I recently watched the movie, We Bought a Zoo, and in one particular scene, Matt Damon is speaking to his estranged teenage son, encouraging him to reach out to a young girl he befriended:
“Sometimes all you need is 20 seconds of insane courage – 20 seconds of embarrassing bravery and I promise you, something great will come of it.”
That line has stuck with me, probably because I often find it difficult to take risks in life, especially the variety that are intricately connected to my heart and that involve vulnerability – the kind where you suspend thought and take a daring chance.
As someone who notoriously overthinks everything and who logically and methodically explores all possible options, the idea of spontaneity and creating in the unknown is simply unheard of.
Contingency plan if game plan doesn’t go according to plan?
In all ways possible, I like to MacGyver my life.
Being prepared is great, but things in life rarely go according to plan – and, if I’m honest, the greatest – the most transformational – moments of my life were not the planned ones. They were the ones that started with 20 seconds of insane courage:
20 seconds of insane courage was enough for me to start the labor and delivery of my son without the use of an epidural or any pain medications.
20 seconds of insane courage was what I needed to lie down after hearing a loud pop in my neck during a soccer match, a situation where I’d normally get back up and continue to play.
20 seconds of insane courage was enough to decide I would leave my career teaching high school English.
20 seconds of insane courage was what it took to take the leap into teaching fitness full-time.
20 seconds of insane courage was the push I needed to leave a toxic work environment and start rebuilding my classes and community at LifeTime Ardmore.
20 seconds of insane courage was what allowed me to say yes to going on a date with my current boyfriend, something I never say yes to doing (and with a boy no less!)
All you need is 20 seconds of insane courage
I said yes to things I normally say no to. I said no to things I normally say yes to. A few brief moments of courage is all I needed to push outside my comfort zone.
Where fear ends and courage begins is the same place.
We tend to think of fear and courage as opposing ends of the spectrum, but the reality is, fear always precedes courage – it’s the prerequisite to be daring and bold.
When you want to write your novel, your next song, audition for a big role or land the promotion – whatever it is you want – when you go to do “the thing” – fear will stand up to stop you.
It will tell you to sit down, that it won’t work out, to not waste your time on something that will leave you frustrated and disappointed.
It will tell you that you aren’t good enough, talented enough, smart enough and that if you were enough, you’d be doing that thing already.
But, what if fear wasn’t standing up to block you? What if fear was standing up to test you and challenge you? What if, hidden behind the ”sit-down’s” and “not-enough’s” was a question:
Are you serious about your goals and are you ready to fight for them?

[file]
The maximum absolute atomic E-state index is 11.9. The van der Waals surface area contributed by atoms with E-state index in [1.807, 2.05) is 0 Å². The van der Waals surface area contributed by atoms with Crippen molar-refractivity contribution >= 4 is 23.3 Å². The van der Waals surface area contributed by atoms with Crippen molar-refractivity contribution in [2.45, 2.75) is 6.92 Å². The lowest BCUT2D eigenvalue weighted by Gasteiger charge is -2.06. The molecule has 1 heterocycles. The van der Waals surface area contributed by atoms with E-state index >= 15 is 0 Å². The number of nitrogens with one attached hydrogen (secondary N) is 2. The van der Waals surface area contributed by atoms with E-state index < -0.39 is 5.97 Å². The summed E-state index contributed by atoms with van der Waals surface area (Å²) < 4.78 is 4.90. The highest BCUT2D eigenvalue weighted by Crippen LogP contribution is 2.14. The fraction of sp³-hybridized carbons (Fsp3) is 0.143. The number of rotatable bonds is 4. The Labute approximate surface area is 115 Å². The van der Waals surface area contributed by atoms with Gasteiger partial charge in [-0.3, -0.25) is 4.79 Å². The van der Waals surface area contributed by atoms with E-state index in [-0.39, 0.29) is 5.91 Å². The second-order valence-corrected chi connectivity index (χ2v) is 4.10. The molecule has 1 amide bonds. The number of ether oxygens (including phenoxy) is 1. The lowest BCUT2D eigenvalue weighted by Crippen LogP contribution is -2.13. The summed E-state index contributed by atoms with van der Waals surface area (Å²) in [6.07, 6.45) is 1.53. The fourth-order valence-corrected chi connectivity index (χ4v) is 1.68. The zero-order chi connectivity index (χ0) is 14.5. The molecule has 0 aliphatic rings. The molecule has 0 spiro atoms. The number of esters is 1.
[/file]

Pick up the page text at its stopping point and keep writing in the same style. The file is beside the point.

If I’m brutally honest, I’m afraid:
- I’m afraid I’ll never write my book and that my story isn’t worthy of being told
- I’m afraid I’ll never lead trainings, teach teachers or create content for fitness formats
- I’m afraid all my life will amount to is going through the motions: eat, sleep, work, repeat.
But, most of all, I’m afraid of selling myself short – of not taking the necessary risks – of playing small.
Over the last few weeks, I’ve been recommended for the role of Master Trainer at LifeTime – something I’ve been working toward for pretty much the entire time I’ve worked for this company and something I went for over a year ago…and did not get.
I’ve been filled with a mix of excitement and fear, grappling with old stories and narratives of the past, and ultimately asking myself: how serious are you about your goals? Are you ready to fight for your dreams regardless of the outcome?
When fear makes its move, all you need is to stand your ground and show 20 seconds of insane courage. You must write the email, pen the paragraph, book the audition, ask for the help – whatever “it” is – you must simply start with a brave decision and let momentum carry you from there.
For me, 20 seconds of insane courage was
- writing an email to ask what I could do to advance the process of becoming a master trainer
- sharing the news – and my fears – with my classes
- reaching out to a friend to ask for his help in filming my classes
- preparing what classes I want to film and when
These might not be earth shattering decisions, but they are game-changing ones, the ones where momentum is built.
Living with my fear has taught me that it is in the exact arenas that fear is crawling that we are most alive and inspired. Our biggest blockers are not designed to meet us at the end of the road, but the middle. They point us toward the things that matter most to us and provide us with a difficult, but direct, path to the very heart of our growth.
It only takes 20 seconds to talk to him/her.
It only takes 20 seconds to hit the send button on the email
It only takes 20 seconds to apply for the job
It only takes 20 seconds of insane courage for your life to begin to change.
What situation in your life do you need to apply 20 seconds of insane courage to? When have you called up 20 seconds of insane courage and how did that transform the situation?
Nothing is better for the soul than a goal that stirs up excitement – and also scares the hell out of you.
This week, be bold and dare greatly…because really, all you need is 20 seconds of insane courage.